Last week the girls and I drove out to visit my parents at the beach. When we got there the sun was shining, Mom was cooking and Dad was building a deck. After scarfing down homemade fish sandwiches made with freshly caught perch and homemade bread we set about for a quick explore.
My mom has two big gardens bursting with vegetables, flowers and berries. This is the path leading down to the one closest to their house. One or 50 peas may have been casually eaten. A few strawberries, some broccoli and lettuce disappeared as well.
A2 and A3 ran off to their favorite sand pile. Every time we go to my parents they spend hours there digging holes, piling up sand, sifting sand and burying things. I doubt that dirt would be so entertaining if we were at home.
Next to the sand pit there’s a frog pond and the girls managed to catch this little guy. After a terrifying hour or so he/she was set free again.
My mom, the girls and I drove down to Tokeland to sit on the beach at the mouth of Willapa Bay. The sun may not come out often on the Washington coast, but on those rare occasions when it does, the scenery is spectacular! It was hard to tell where the water stopped and the sky started.
The girls played in the water and walked along the beach.
I finally cast on a pair of long-overdue socks for a friend of mine. The pattern I’m making is Elisha’s Summer Socks, but without the cuff. The yarn colorway is called “Jellybeans” and it was one of Dave Daniel’s creations.
That night we enjoyed fresh oysters for dinner, followed by cake and ice cream.
The next morning Aunt Marlene and I went fishing for perch near the dolphin on the south point near Wash Away Beach. The channel has shifted so much that at low tide you could even climb the ladder, if you wanted to. Of course, we didn’t.
We’d dug quite a few sandshrimp earlier and we also brought a bag of frozen razor clam necks for bait, but all we managed to catch were bullheads and undersized or female Dungeness crabs that had to be thrown back.
If not for the fear of getting stranded by the incoming tide I would have been happy to stay out there all day. Building a driftwood shanty and becoming a beach hermit has a distinct appeal. Maybe someday I could be the beach hermit cat lady!
That evening Grandpa Porgy came down to my parents’ house and we all ate dinner around the fire pit. He’s doing very well.
Everyone ate hotdogs, potato salad, baked beans, marshmallows and birthday cake. The cake was for an early celebration for A1, who would be turning 15 on Friday. While at my mom and dad’s farm she practiced driving up and down the dead-end road in front of their house.
Thursday morning we woke up early to come home. We took a different, scenic route through Astoria where we stopped to stretch our legs. While there we checked out some little shops and admired old buildings. I completely missed and drove past the bakery that sells boxes of cinnamon toast though. My parents used to buy Finn Toast and pickled herring whenever they went to Astoria while we were growing up. It’s been several decades since having any of the toast and my girls and husband have never tried it. Even though it was still fairly early in the day the weather on the coast had turned foggy and cool, which is common when it’s warmer inland. There were ships all up and down the Columbia River (some visible in back of the girls in the picture). They were probably going to and coming from a mill in Longview because I didn’t see any cargo containers.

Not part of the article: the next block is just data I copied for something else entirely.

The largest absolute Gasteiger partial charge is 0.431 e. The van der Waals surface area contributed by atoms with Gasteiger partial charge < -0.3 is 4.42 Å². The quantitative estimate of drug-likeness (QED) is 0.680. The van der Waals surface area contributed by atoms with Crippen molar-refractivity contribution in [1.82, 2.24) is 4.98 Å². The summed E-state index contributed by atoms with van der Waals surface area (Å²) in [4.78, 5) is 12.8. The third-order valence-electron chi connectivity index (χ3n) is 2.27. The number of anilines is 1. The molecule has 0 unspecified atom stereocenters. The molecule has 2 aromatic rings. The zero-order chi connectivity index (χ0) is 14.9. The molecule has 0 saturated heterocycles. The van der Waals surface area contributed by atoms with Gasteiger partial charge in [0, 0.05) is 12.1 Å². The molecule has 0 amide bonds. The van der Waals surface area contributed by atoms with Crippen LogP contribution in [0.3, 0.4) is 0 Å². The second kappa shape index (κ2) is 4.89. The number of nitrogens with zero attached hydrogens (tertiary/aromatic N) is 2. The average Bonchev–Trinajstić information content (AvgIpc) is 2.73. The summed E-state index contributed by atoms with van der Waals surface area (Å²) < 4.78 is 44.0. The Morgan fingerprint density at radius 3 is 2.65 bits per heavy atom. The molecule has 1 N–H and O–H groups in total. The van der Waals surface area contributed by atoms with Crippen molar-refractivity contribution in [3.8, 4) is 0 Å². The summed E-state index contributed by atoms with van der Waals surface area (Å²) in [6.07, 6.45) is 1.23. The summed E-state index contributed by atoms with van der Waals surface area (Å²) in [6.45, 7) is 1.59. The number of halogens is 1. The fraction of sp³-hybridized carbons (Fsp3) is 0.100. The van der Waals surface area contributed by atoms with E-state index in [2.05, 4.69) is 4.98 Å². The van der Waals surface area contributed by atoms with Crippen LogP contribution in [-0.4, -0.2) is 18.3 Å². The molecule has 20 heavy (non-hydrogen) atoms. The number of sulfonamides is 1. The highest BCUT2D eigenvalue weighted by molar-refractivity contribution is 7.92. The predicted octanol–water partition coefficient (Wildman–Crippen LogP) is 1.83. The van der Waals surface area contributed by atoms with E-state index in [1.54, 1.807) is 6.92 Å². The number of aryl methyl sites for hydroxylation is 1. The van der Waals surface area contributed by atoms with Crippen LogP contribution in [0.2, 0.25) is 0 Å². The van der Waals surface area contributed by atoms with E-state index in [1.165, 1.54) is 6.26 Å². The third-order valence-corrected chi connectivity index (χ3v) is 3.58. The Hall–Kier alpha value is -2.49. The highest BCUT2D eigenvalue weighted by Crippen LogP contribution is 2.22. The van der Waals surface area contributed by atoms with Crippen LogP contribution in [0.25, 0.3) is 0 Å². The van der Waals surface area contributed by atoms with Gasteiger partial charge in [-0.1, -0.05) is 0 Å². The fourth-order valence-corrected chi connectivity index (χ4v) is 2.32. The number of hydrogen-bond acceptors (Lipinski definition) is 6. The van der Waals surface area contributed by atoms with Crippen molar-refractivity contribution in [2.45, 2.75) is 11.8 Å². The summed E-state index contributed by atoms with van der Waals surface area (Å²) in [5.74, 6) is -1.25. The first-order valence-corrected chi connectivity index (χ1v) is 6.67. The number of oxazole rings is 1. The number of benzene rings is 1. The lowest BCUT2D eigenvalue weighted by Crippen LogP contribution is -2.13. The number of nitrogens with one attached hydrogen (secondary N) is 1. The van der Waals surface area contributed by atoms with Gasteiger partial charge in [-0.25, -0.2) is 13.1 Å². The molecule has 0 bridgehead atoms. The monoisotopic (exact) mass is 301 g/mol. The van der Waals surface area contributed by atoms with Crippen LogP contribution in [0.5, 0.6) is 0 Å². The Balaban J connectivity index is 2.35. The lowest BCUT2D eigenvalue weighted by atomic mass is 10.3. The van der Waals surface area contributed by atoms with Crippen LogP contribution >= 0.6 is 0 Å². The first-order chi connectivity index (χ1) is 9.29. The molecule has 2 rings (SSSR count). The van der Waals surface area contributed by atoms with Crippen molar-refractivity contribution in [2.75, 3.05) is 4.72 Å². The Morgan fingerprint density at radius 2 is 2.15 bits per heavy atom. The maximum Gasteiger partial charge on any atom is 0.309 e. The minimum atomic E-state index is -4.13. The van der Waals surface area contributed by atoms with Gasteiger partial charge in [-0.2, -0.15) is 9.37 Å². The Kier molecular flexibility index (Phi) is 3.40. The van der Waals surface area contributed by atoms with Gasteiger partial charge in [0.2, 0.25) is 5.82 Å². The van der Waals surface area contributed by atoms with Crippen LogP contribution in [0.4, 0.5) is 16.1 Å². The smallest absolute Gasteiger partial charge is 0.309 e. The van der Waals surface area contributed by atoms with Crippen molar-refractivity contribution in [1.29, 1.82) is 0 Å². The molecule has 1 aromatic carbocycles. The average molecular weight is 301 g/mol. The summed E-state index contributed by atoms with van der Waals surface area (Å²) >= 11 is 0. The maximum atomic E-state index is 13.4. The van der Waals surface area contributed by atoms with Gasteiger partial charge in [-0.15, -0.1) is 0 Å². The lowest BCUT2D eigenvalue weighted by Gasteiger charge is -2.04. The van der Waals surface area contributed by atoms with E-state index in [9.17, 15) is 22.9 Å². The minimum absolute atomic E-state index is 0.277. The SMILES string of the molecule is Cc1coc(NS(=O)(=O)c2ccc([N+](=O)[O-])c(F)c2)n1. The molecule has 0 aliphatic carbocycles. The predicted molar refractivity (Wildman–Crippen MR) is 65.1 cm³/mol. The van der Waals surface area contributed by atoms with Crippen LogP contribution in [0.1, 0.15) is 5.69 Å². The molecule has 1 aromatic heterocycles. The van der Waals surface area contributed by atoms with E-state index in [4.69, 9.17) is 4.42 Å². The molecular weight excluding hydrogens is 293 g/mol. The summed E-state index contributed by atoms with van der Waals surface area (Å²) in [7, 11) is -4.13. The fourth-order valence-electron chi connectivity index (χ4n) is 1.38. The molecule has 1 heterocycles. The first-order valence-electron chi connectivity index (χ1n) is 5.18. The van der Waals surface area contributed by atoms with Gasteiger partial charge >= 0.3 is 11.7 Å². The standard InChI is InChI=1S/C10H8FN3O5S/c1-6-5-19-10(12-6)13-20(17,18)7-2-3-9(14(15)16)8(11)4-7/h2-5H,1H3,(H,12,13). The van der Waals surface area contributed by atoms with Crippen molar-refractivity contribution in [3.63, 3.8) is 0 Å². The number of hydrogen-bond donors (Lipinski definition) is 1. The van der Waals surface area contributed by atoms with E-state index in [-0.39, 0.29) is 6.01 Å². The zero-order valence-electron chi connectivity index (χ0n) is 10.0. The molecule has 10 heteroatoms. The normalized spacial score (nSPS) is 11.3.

It was late afternoon before we made it back home. The kitties were all happy to see us. Steven was particularly overjoyed and could hardly contain his enthusiasm.
Friday morning A2 and A3 woke up early to decorate a cake for A1’s official birthday. They did a pretty good job. I must admit that I’m not much of a fondant fan. It looks nice, but it doesn’t taste like something meant to be eaten.
About mid-day on Friday some friends of ours from up north arrived. They drove all the way down just so Anthony (the lone rooster among the hens in this picture) could go to the fair with A1 on her birthday.
The two of them went to school together from Kindergarten through 4th grade and they’ve remained friends. His mom, Mishelle, and I hadn’t seen each other in 5 years either. While the kidlets all ran wild on the carnival rides Mishelle and I explored the animals, viewed the latest and greatest inventions and taste-tested our way through the pavilions. I tried and bought some delicious dip mixes. She convinced me to sample 18 year-old balsamic vinegar (which I’m still kicking myself for not buying). I bought a pound of fresh salt-water taffy for my DH because he had to work, but I didn’t want him to feel left out.
We had to come back to the house at 6:00 so the out-of-town guests could drive home and A1 could go feed the horses (horse-sitting, not ours). When my DH got home from work we all went back to the fair and stayed there until it closed at 11:00 pm. Everyone, myself included, was exhausted and the reckless decision to buy a funnel cake just to try it out proved disastrous. Funnel cakes are kind of gross. On Saturday the whole family took turns rotating between the couches and our beds, while we tried fending off headaches, sore muscles and nausea.
By Sunday we’d all recovered. A huge pile of zucchini, tomatoes and cucumbers were harvested and enjoyed that night for dinner. I made four loaves of zucchini bread and some apple jelly (they look suspiciously like laboratory specimens).
And with that final week of gluttony behind me, I’m now going to buckle down on my dieting. Bending in the middle is an arduous task and I’ve become complacent and now only wear slip-on shoes so I don’t have to tie my laces. This might not be a bad thing except that I recently started walking out the door wearing these shoes an almost didn’t catch it because I seldom bend any more. Only a brief glimpse of a reflection in the window clued me in.